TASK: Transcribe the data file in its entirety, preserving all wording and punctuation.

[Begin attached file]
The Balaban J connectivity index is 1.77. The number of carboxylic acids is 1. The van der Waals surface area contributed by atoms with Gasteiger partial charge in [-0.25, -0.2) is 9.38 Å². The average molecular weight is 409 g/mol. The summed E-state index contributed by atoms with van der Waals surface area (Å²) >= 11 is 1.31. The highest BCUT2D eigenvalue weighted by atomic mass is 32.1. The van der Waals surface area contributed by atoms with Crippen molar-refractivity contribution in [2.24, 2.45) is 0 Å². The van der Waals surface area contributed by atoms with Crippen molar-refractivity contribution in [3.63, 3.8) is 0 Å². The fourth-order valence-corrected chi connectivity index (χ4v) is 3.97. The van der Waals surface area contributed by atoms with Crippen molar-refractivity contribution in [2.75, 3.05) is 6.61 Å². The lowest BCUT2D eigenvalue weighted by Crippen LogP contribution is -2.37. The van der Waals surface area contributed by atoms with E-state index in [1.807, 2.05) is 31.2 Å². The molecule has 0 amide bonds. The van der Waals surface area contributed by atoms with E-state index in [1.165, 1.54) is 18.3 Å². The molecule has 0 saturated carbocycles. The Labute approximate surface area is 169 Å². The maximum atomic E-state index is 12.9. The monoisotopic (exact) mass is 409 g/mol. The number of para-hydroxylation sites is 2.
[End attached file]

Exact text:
The Balaban J connectivity index is 1.77. The number of carboxylic acids is 1. The van der Waals surface area contributed by atoms with Gasteiger partial charge in [-0.25, -0.2) is 9.38 Å². The average molecular weight is 409 g/mol. The summed E-state index contributed by atoms with van der Waals surface area (Å²) >= 11 is 1.31. The highest BCUT2D eigenvalue weighted by atomic mass is 32.1. The van der Waals surface area contributed by atoms with Crippen molar-refractivity contribution in [2.24, 2.45) is 0 Å². The van der Waals surface area contributed by atoms with Crippen molar-refractivity contribution in [3.63, 3.8) is 0 Å². The fourth-order valence-corrected chi connectivity index (χ4v) is 3.97. The van der Waals surface area contributed by atoms with Crippen molar-refractivity contribution in [2.75, 3.05) is 6.61 Å². The lowest BCUT2D eigenvalue weighted by Crippen LogP contribution is -2.37. The van der Waals surface area contributed by atoms with E-state index in [1.807, 2.05) is 31.2 Å². The molecule has 0 amide bonds. The van der Waals surface area contributed by atoms with E-state index in [1.165, 1.54) is 18.3 Å². The molecule has 0 saturated carbocycles. The Labute approximate surface area is 169 Å². The maximum atomic E-state index is 12.9. The monoisotopic (exact) mass is 409 g/mol. The number of para-hydroxylation sites is 2.